The Taylor Sheridan-verse keeps expanding. With an entire “Yellowstone” empire on the air, several spin-offs in the work (“Yellowstone: 1923,” “Bass Reeves”), and dozens more unrelated shows coming soon (“Lioness,” “Land Man”), the writer, director, producer, showrunner and exec (known for his Academy Award nominated “Hell Or Hight Water” and the film “Sicario” before he moved to TV) has built out a Paramount+ TV dynasty, that is absolutely unrivaled on television outside of Marvel.
His latest series, “Tulsa King”—which may or may not be vaguely related to “Yellowstone” (a brief crossover was rumored, but it’s unclear if they kept it)—centers on Dwight “The General” Manfredi, a New York Mafia capo who just completed a 25-year prison sentence. Played by Sylvester Stallone in his first major starring role on television, the series is essentially about an exiled man, a fish out of water and perhaps one that plays slightly with American cultural dynamics (Manfredi is as New York as he can get, but is exiled in the American heartland).
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It’s also about criminal who left a family behind—a wife, a daughter whose now an adult—has a hole in his heart and is looking for personal redemption.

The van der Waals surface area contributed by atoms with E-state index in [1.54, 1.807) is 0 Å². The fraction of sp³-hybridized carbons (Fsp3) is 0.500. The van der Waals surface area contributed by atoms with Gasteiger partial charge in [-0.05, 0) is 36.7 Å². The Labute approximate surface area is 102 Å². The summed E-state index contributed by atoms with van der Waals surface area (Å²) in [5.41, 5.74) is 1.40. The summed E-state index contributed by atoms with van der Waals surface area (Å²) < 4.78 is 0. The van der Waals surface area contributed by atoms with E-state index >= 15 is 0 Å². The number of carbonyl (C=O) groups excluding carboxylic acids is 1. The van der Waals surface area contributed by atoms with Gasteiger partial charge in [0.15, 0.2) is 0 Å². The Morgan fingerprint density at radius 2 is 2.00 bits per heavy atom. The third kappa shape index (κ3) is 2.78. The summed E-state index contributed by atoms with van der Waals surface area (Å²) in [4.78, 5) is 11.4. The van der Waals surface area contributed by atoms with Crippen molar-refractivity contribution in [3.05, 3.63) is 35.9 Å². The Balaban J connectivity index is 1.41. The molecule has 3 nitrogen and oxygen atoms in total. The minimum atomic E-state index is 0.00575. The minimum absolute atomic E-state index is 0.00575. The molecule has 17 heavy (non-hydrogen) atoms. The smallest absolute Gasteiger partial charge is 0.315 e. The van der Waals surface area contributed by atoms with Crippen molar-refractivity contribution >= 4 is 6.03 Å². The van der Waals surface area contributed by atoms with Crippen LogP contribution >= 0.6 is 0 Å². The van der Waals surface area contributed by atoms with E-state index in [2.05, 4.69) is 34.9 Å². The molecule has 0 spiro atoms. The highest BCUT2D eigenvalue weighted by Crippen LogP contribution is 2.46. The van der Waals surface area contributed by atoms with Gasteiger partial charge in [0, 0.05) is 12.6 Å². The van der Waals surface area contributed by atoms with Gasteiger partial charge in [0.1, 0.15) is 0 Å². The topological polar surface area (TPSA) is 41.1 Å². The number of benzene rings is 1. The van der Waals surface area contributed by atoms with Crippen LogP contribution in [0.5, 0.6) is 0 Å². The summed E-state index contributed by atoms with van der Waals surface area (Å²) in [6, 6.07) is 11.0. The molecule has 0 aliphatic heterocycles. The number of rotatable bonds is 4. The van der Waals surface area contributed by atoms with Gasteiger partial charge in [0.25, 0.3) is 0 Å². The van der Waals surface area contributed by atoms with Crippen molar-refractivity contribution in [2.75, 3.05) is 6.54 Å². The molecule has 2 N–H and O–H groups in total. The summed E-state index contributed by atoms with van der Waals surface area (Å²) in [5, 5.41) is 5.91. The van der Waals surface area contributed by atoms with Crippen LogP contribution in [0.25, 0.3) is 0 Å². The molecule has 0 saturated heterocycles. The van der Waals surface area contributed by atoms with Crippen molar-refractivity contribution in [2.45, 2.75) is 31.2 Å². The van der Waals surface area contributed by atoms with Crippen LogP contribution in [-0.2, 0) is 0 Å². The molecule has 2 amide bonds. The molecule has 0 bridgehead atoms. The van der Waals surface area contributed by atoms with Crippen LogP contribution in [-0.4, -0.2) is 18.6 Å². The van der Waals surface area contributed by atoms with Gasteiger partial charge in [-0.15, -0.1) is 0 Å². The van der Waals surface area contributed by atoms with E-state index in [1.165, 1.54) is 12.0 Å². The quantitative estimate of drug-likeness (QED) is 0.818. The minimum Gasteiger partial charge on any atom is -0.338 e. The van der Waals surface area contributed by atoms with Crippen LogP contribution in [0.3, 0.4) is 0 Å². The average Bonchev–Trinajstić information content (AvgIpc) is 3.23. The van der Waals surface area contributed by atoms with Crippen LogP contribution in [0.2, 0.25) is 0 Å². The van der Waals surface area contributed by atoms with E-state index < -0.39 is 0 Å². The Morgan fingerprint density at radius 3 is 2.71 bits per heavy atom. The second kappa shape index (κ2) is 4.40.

But Manfredi’s long-awaited release from prison does not come with the pot of gold at the end of it that he expects. Having kept his mouth shut for a murder his boss (A.C. Peterson) committed, the capo boss is expecting a big time restitution from the Invernizzi mafia family. But times are tough in the gangster world, things have changed over nearly three decades, and what should be a recompense, feels more like cruel ironic punishment to purgatory.
Expecting a big present and payday for being loyal, instead, Mandfredi’s boss sends him to Tulsa, Oklahoma to establish criminal operations there. While it’s a wide open territory that could arguably make him far richer than he would be in New York, regardless, Mandfredi sees it as an insult. Eventually Don Charles “Chickie” Invernizzi (Domenick Lombardozzi), the underboss who is essentially the de facto king since his father is ill, empathizes, apologizes, but says this is all they have for him, take it or leave it. Manfredi relents, but not before junior boss Vince Antonacci (Vincent Piazza), gets a busted face for showing him disrespectful lip.
Not knowing anyone in the area, The General seeks a new crew to help establish his empire and that’s basically the set-up for the entire show. Among those who he finds in Tulsa as potential partners, people to exploit for “protection” include bar tender and former veteran Mitch Keller (Garett Hedlund), cannabis dispensary business man Bohdi (Martin Starr), Tyson (Jay Will) the driver he’s quickly recruited, and probably more people to come (Annabella Sciorra and Dana Delany are two actors who will eventually appear, but don’t in the first two episodes given to press for review).